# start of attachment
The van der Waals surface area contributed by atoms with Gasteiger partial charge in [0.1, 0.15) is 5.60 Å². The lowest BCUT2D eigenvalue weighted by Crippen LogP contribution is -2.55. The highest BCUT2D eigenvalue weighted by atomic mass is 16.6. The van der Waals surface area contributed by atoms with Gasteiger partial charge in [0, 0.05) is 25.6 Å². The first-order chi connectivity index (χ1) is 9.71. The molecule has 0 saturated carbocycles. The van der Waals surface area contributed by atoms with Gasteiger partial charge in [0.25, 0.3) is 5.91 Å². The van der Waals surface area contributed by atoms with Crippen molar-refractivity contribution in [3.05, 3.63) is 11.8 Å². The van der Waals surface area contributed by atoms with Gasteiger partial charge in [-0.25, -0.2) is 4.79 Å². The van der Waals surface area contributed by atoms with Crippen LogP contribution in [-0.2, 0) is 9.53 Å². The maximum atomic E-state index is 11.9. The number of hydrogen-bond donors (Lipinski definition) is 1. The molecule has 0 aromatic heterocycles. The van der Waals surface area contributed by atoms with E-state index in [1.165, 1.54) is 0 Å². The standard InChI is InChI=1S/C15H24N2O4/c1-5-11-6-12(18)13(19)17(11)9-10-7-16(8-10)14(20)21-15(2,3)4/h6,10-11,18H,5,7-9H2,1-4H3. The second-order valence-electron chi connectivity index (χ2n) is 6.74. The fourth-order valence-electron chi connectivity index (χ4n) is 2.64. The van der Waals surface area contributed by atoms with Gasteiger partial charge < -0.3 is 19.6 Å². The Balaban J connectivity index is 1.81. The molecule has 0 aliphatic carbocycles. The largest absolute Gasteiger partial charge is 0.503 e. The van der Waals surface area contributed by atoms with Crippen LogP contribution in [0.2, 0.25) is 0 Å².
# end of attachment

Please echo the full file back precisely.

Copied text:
The van der Waals surface area contributed by atoms with Gasteiger partial charge in [0.1, 0.15) is 5.60 Å². The lowest BCUT2D eigenvalue weighted by Crippen LogP contribution is -2.55. The highest BCUT2D eigenvalue weighted by atomic mass is 16.6. The van der Waals surface area contributed by atoms with Gasteiger partial charge in [0, 0.05) is 25.6 Å². The first-order chi connectivity index (χ1) is 9.71. The molecule has 0 saturated carbocycles. The van der Waals surface area contributed by atoms with Gasteiger partial charge in [0.25, 0.3) is 5.91 Å². The van der Waals surface area contributed by atoms with Crippen molar-refractivity contribution in [3.05, 3.63) is 11.8 Å². The van der Waals surface area contributed by atoms with Gasteiger partial charge in [-0.25, -0.2) is 4.79 Å². The van der Waals surface area contributed by atoms with Crippen LogP contribution in [-0.2, 0) is 9.53 Å². The maximum atomic E-state index is 11.9. The number of hydrogen-bond donors (Lipinski definition) is 1. The molecule has 0 aromatic heterocycles. The van der Waals surface area contributed by atoms with E-state index in [1.165, 1.54) is 0 Å². The standard InChI is InChI=1S/C15H24N2O4/c1-5-11-6-12(18)13(19)17(11)9-10-7-16(8-10)14(20)21-15(2,3)4/h6,10-11,18H,5,7-9H2,1-4H3. The second-order valence-electron chi connectivity index (χ2n) is 6.74. The fourth-order valence-electron chi connectivity index (χ4n) is 2.64. The van der Waals surface area contributed by atoms with Gasteiger partial charge < -0.3 is 19.6 Å². The Balaban J connectivity index is 1.81. The molecule has 0 aliphatic carbocycles. The largest absolute Gasteiger partial charge is 0.503 e. The van der Waals surface area contributed by atoms with Crippen LogP contribution in [0.2, 0.25) is 0 Å².